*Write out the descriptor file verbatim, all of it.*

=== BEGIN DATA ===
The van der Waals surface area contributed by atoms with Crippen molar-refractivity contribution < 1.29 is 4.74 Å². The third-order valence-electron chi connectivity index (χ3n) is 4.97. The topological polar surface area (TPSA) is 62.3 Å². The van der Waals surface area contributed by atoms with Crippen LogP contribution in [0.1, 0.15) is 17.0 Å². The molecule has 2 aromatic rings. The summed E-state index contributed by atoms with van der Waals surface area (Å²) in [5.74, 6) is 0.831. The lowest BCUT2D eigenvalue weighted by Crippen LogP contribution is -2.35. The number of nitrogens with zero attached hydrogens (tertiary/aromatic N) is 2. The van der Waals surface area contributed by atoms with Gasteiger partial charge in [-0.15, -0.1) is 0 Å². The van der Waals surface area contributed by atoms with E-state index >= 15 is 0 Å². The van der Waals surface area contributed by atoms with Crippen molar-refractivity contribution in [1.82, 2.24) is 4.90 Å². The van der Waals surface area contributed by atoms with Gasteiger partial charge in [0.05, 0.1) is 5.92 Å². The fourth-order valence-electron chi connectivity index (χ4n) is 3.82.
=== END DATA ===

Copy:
The van der Waals surface area contributed by atoms with Crippen molar-refractivity contribution < 1.29 is 4.74 Å². The third-order valence-electron chi connectivity index (χ3n) is 4.97. The topological polar surface area (TPSA) is 62.3 Å². The van der Waals surface area contributed by atoms with Crippen LogP contribution in [0.1, 0.15) is 17.0 Å². The molecule has 2 aromatic rings. The summed E-state index contributed by atoms with van der Waals surface area (Å²) in [5.74, 6) is 0.831. The lowest BCUT2D eigenvalue weighted by Crippen LogP contribution is -2.35. The number of nitrogens with zero attached hydrogens (tertiary/aromatic N) is 2. The van der Waals surface area contributed by atoms with Gasteiger partial charge in [-0.15, -0.1) is 0 Å². The van der Waals surface area contributed by atoms with E-state index >= 15 is 0 Å². The van der Waals surface area contributed by atoms with Crippen molar-refractivity contribution in [1.82, 2.24) is 4.90 Å². The van der Waals surface area contributed by atoms with Gasteiger partial charge in [0.05, 0.1) is 5.92 Å². The fourth-order valence-electron chi connectivity index (χ4n) is 3.82.